Acer subsidiary Gateway has released a new 10 inch netbook with an Intel Atom N2600 Cedar Trail processor. The Gateway LT4004u is available from Best Buy for $279.99, making it one of the first Cedar Trail netbooks to ship in the United States.

Gateway LT4004u

The mini-laptop has a 1.6 GHz Atom N2600 dual core processor, integrated GMA 3600 graphics, 1 GB of DDR3 RAM, a 250GB hard drive, and a 10.1 inch, 1024 x 600 pixel display.

It features 3 USB ports, HDMI and VGA output, a flash card reader, WiFi, and Ethernet. The netbook runs Windows 7 Starter Edition and ships standard with a 6 cell battery for up to 8 hours of run time.

Weighing in at 2.65 pounds and measuring 10.2″ x 7.3″ x 1″ the Gateway LT4004u looks a lot like every other netbook released in the last few years. The key difference is the new Atom N2600 processor which should use less power while offering slightly better performance than older Atom chips.

The Acer Aspire One D270 Cedar Trail netbook which features a nearly identical design is also up for pre-order.

via VR-Zone

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3 replies on “Gateway LT4004u Cedar Trail netbook now available for $280”

  1. – Speakers like nb550D/520 (really worth it)
    – Fanless or nearly (the N2600 + aluminium case should be only 30 to 50€ more)
    – … mat screen !!!!

  2. This looks to be the very same model (apart from the logo) as the new Packard Bell dot s now available in Europe (PB and Gateway have the same owner).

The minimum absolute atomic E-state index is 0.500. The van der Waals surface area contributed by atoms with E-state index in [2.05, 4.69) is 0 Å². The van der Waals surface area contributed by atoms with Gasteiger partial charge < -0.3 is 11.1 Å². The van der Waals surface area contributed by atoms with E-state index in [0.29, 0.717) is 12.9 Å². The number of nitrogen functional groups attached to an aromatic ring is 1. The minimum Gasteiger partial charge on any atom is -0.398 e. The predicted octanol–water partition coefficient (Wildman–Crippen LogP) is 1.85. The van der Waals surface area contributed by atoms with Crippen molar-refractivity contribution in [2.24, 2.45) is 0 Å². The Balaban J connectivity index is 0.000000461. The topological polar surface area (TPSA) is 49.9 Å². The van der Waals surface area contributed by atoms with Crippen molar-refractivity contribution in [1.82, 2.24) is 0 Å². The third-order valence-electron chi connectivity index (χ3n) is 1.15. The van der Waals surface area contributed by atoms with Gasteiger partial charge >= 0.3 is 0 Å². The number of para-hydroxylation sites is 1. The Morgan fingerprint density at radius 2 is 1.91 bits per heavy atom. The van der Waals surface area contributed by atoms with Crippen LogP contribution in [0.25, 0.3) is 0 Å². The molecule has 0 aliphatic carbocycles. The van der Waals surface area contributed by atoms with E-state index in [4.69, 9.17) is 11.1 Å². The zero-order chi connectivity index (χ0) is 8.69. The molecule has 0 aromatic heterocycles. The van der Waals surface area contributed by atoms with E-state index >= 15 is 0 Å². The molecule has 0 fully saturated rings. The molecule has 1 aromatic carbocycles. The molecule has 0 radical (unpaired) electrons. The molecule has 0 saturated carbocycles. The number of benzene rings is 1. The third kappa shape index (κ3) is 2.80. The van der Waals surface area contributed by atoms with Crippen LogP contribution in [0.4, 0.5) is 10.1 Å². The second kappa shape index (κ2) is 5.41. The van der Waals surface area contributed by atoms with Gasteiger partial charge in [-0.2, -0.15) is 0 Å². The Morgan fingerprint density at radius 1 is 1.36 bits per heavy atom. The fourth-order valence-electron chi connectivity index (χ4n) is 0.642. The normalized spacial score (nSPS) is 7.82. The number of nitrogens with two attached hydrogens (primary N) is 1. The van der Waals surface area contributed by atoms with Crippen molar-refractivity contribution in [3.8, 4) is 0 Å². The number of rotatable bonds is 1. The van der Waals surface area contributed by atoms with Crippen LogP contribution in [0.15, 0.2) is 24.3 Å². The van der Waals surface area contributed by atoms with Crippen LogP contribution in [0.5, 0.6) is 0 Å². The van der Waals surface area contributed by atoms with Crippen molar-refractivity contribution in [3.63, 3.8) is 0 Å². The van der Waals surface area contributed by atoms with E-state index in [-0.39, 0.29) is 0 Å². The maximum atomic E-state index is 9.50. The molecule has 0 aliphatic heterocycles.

So far almost all new gen netbooks have pretty much the same  specs. Disappointing that the manufacturers only differ in colors and lid looks. If anyone of them made only a minor improvement to some core functionality they’d win my money. For example if they clearly demonstrated that their PSU/wall wart was 50% smaller/lighter than that of the competitors. Or if it bundled an extra PSU/wall wart. That small advantage would break the tie for me. I can even make a small list of tie breakers that could be had with very little extra cost:

    – smaller/lighter PSU

    – touchscreen (infrared touch tech would be fine)

    – ability to bend the screen 180 degrees backwards to use the device as a temporary tablet or reader

    – a very fast and intuitive website for driver downloads. Googling “[model name] driver win7” should bring me to a page with a big download button.

    – make it very easy to screw apart for self repair and updates

    Does anyone want to add anything to that list? Note: only things that would be realistically very inexpensive to add and come with no other drawbacks.

  3. It’s somewhat fitting that Gateway is shipping the first Cedar Trail netbook widely available in the United States, since it was Gateway who made the very first computer with a netbook form factor, the Gateway Handbook, two decades ago.

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